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A Breakdown of The Paradox of Comparison


Daniel LeMoine is a social entrepreneur, change-maker, and writer. Here he writes at the intersection of faith, work, & building a matterful career.

A Breakdown of The Paradox of Comparison

Dan LeMoine

“Don’t focus on the competition, they’ll never give you money. - Jeff Bezos, CEO Amazon

[This article is a continuation/development of The Paradox of Comparison which I hope brings more clarity of thought, as well as how to effectively use comparison as a tactic to win.]

I mentioned previously that comparison to others is a paradox. Something that is wise but at the same time foolish, depending on who, when, how, why, and where on your journey you’re comparing. In this post I want to break down exactly when it is wise and when it is foolish.


Here is when it is wise to compare: when it’s the basics, the blueprint, the how-tos, when you’re thinking about starting something matterful. It makes sense to look to others when you have no framework on even where to start or what the journey to success could look like. It is helpful to look at how others have done things to begin wrapping your mind around what it’ll take to get you launched, or get you to the next stage of growth.

Getting an idea of what success can look like in your endeavor is a great way to conceptualize the journey and reverse engineer how to get there. Blake Mycoskie, founder of TOMS agrees. He says, “Learning how someone else is already doing the thing you want to do, or a version of it, can eliminate fear—every path is easier to follow when you se someone else’s footprints already on it."

If I wanted to build a rocket ship I would look at Elon Musk and SpaceX. If I wanted to turn my blog into a viable revenue stream (which I have no intentions of doing right now btw), I’d look to Chris Guillebeau (The Art of NonConformity) or Pat Flynn (Smart Passive Income).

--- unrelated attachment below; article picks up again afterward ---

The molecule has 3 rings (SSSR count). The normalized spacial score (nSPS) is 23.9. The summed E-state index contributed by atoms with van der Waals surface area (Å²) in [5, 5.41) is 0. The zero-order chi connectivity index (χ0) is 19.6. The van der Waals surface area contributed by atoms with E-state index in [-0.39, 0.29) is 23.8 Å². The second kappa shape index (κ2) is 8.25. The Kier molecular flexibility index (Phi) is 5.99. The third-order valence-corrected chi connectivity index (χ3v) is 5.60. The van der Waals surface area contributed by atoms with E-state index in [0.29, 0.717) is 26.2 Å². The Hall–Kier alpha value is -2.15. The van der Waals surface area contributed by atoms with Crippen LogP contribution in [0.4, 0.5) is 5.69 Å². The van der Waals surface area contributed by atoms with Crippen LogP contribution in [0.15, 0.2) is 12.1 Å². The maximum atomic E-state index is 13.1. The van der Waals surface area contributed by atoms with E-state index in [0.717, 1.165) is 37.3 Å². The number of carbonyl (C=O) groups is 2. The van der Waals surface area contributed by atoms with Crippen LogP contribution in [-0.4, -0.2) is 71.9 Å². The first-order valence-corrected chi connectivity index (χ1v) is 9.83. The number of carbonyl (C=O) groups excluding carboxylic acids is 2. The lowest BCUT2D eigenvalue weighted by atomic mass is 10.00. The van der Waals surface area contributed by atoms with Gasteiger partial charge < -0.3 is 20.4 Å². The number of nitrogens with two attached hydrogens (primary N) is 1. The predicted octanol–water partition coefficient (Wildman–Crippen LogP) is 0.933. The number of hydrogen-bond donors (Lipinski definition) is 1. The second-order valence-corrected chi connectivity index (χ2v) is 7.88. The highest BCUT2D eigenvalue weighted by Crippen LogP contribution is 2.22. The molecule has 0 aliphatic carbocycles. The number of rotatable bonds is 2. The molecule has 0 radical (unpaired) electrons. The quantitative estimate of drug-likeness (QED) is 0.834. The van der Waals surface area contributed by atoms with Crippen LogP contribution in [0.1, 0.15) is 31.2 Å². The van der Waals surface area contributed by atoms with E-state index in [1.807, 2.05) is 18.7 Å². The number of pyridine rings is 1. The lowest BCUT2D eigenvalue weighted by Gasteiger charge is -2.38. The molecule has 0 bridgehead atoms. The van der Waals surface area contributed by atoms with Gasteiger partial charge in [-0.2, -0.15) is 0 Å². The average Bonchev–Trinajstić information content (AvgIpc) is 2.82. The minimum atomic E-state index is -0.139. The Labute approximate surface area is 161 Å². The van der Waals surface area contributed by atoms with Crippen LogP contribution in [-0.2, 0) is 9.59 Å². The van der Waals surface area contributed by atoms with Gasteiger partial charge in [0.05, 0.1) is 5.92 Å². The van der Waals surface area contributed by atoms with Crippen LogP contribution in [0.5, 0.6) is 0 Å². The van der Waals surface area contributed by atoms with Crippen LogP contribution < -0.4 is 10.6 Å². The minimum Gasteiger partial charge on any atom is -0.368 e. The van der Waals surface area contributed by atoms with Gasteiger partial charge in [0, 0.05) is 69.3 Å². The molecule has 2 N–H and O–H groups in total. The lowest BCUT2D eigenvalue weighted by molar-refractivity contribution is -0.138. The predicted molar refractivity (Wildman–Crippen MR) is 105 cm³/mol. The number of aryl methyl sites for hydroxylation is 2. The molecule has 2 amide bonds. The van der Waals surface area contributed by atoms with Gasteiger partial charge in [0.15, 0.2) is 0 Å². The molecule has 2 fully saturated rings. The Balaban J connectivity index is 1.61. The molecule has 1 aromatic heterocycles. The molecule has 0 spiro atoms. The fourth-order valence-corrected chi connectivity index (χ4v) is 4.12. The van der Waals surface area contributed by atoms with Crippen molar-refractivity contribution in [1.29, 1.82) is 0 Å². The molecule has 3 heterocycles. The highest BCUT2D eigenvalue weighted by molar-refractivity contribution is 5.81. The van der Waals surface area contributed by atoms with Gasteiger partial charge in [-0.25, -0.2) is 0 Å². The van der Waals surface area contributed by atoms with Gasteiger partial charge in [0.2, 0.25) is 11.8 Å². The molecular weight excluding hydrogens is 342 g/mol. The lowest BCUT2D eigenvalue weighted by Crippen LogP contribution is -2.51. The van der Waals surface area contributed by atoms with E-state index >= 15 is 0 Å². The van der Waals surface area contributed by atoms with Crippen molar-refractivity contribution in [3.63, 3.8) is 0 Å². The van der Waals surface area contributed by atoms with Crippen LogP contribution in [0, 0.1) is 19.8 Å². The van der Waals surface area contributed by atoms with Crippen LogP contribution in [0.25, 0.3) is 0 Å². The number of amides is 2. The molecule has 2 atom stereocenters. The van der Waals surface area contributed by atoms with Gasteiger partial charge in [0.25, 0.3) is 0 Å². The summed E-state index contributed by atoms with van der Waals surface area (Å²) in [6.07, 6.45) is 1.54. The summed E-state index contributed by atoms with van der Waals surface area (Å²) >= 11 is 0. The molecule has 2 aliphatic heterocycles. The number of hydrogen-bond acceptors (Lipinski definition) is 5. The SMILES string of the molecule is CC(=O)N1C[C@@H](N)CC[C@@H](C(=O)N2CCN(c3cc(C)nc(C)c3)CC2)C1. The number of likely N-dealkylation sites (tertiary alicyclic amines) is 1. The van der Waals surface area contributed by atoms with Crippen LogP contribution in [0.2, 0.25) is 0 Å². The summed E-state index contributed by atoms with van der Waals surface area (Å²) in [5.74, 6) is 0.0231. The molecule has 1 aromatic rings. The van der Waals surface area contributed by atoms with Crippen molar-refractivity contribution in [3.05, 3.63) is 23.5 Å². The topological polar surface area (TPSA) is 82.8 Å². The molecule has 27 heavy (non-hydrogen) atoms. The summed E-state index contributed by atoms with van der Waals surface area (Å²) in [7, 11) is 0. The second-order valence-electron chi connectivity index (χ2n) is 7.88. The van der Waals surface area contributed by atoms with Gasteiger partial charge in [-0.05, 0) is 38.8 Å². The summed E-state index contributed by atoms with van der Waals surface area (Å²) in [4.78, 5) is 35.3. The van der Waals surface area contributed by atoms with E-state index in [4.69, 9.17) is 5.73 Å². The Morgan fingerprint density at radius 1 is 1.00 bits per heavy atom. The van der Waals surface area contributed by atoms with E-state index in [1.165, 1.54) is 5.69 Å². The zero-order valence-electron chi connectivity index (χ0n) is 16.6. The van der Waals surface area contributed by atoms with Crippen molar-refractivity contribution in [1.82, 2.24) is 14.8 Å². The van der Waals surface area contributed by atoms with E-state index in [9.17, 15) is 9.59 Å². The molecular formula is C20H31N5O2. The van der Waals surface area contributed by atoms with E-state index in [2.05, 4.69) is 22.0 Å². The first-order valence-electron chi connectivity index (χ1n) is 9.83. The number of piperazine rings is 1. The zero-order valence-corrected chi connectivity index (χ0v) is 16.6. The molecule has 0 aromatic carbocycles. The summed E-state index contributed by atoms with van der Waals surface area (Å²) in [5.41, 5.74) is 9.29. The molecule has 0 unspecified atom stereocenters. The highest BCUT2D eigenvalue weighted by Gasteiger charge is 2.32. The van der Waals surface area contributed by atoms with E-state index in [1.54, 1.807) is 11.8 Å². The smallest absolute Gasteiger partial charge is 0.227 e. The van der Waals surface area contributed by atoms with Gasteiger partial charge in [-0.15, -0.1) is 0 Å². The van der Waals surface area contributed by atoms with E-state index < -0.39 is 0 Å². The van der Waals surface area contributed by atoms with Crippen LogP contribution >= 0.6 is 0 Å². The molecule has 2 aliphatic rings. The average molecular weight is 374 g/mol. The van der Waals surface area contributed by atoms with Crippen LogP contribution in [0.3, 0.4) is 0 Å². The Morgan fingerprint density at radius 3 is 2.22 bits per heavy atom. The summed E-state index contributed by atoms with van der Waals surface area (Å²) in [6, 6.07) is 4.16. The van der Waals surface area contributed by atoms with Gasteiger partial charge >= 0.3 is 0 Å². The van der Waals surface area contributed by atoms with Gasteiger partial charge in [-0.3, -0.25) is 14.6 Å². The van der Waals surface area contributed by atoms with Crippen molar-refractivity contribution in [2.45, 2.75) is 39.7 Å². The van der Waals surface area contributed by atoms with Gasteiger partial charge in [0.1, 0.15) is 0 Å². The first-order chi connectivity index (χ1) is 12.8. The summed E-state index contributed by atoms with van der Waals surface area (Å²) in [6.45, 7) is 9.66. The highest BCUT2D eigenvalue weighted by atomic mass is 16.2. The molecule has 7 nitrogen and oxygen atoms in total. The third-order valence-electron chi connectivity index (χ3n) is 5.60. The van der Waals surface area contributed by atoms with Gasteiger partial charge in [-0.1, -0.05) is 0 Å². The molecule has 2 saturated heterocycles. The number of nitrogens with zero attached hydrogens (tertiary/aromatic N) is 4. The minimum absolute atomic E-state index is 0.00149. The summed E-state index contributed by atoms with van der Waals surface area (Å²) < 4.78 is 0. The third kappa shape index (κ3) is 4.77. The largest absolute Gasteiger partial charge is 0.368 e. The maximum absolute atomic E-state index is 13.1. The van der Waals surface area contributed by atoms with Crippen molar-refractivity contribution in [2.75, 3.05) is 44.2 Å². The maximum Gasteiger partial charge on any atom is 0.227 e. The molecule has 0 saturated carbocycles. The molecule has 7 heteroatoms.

When I wanted to learn how to ride a motorcycle I first watched others do it—noting where their feet went, how to use the brake, how to incorporate the clutch while they shifted gears. In other words, I needed to learn the functions and the “rules” to the game. 

"You wouldn’t build a house without a blueprint, and a pilot wouldn’t fly an airplane without a flight map.” — Steph Crowder,

When NOT to compare

After you’ve learned the functions and the rules. After you’ve benchmarked and gotten a rough idea of what success can look like in a given endeavor, stop comparing. 

When you’re constantly comparing and competing with anyone but yourself (and against mediocrity), it distracts you.

Let Go Of The Need to Win

Jeremy Bloom, Olympic Skier-turned entrepenreneur says we need to let go of the need to win.

Sometimes we get stuck analyzing and thinking about what everyone else is doing and what we need to do in order to win. It’s important to take a moment and focus on what really matters to you and what motivate you intrinsically. To become more intrinsically motivated, I stopped focusing on beating others, getting rich, and caring what everyone thought about me. I began to focus more on what I wanted to get out of life, and the person that I ultimately wanted to become, and how I could get better at whatever I was doing. And Ironically, I started winning much more often.*

[WORLDVIEW REFRAME: I would only add to Jeremy’s wonderful insight in this way: we’re called to not just focusing on what you want to get out of life, but what you want to give in life. “Count others more important than yourself” (cf. Philippians 2:3). We don’t just focused on who we want to ultimately become, but we actively work to aligning our desired identity to be consistent with who God has called us to be as individuals and a community.]

I remember reading somewhere that racers preform better when they are unaware of other competitors around them. (Unfortunately, I was unable to find the source where I read this, so please take this as simply anecdotal.

Now, I'm not advocating for a let's-all-get-trophies-and-sing-kumbaya type market. I love competition, and think healthy competition fuels innovation and progress. But as we strive to innovate and grow, focusing on our competition too much will actually stifle our ability to win.

Big Takeaway

This gives us a better idea of when it's appropriate to compare and when not. It’s good to pick up a tactic here, or a style there, or get inspired from him, or find a new approach from her. But beyond that, just relax, have fun. There is no room for keeping up with the Joneses in your career or when building your organization. Our competition is ourselves and mediocrity.

One of the Expeditionary Learning design principles which informs how we instruct the kids at the school I serve for as the Director of Growth & Development is Collaboration & Competition. "Individual development and group development are integrated so that the value of friendship, trust, and group action is clear. Students are encouraged to compete, not against each other, but with their own personal best and with rigorous standards of excellence.” 

We compare to others in a spirit of collaboration and leanring. But we compete with ourselves.